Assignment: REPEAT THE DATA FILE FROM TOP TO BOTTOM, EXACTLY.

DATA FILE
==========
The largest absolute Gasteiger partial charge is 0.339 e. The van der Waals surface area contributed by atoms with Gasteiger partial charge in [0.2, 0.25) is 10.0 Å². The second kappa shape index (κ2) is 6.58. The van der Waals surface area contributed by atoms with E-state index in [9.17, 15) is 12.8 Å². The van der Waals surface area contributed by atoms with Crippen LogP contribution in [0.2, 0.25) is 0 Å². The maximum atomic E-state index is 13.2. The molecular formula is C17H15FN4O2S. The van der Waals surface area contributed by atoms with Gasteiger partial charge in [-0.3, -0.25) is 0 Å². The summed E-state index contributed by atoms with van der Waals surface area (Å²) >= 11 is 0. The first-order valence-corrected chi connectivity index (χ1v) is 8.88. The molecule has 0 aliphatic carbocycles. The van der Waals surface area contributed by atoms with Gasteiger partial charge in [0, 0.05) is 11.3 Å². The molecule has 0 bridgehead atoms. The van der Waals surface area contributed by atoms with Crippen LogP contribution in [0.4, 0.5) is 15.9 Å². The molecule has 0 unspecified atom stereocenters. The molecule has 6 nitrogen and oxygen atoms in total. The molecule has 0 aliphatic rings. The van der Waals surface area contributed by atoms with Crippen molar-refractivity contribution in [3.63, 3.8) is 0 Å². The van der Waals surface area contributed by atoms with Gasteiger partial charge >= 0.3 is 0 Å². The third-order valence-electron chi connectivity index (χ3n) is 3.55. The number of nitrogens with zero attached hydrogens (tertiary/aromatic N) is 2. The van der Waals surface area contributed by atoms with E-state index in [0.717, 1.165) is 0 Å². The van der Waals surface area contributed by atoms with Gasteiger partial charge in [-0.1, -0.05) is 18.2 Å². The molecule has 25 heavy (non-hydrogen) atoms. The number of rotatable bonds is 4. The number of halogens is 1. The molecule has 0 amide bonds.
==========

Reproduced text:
The largest absolute Gasteiger partial charge is 0.339 e. The van der Waals surface area contributed by atoms with Gasteiger partial charge in [0.2, 0.25) is 10.0 Å². The second kappa shape index (κ2) is 6.58. The van der Waals surface area contributed by atoms with E-state index in [9.17, 15) is 12.8 Å². The van der Waals surface area contributed by atoms with Crippen LogP contribution in [0.2, 0.25) is 0 Å². The maximum atomic E-state index is 13.2. The molecular formula is C17H15FN4O2S. The van der Waals surface area contributed by atoms with Gasteiger partial charge in [-0.3, -0.25) is 0 Å². The summed E-state index contributed by atoms with van der Waals surface area (Å²) >= 11 is 0. The first-order valence-corrected chi connectivity index (χ1v) is 8.88. The molecule has 0 aliphatic carbocycles. The van der Waals surface area contributed by atoms with Gasteiger partial charge in [0, 0.05) is 11.3 Å². The molecule has 0 bridgehead atoms. The van der Waals surface area contributed by atoms with Crippen LogP contribution in [0.4, 0.5) is 15.9 Å². The molecule has 0 unspecified atom stereocenters. The molecule has 6 nitrogen and oxygen atoms in total. The molecule has 0 aliphatic rings. The van der Waals surface area contributed by atoms with Crippen molar-refractivity contribution in [3.63, 3.8) is 0 Å². The van der Waals surface area contributed by atoms with Gasteiger partial charge >= 0.3 is 0 Å². The third-order valence-electron chi connectivity index (χ3n) is 3.55. The number of nitrogens with zero attached hydrogens (tertiary/aromatic N) is 2. The van der Waals surface area contributed by atoms with E-state index in [0.717, 1.165) is 0 Å². The van der Waals surface area contributed by atoms with Gasteiger partial charge in [-0.1, -0.05) is 18.2 Å². The molecule has 25 heavy (non-hydrogen) atoms. The number of rotatable bonds is 4. The number of halogens is 1. The molecule has 0 amide bonds.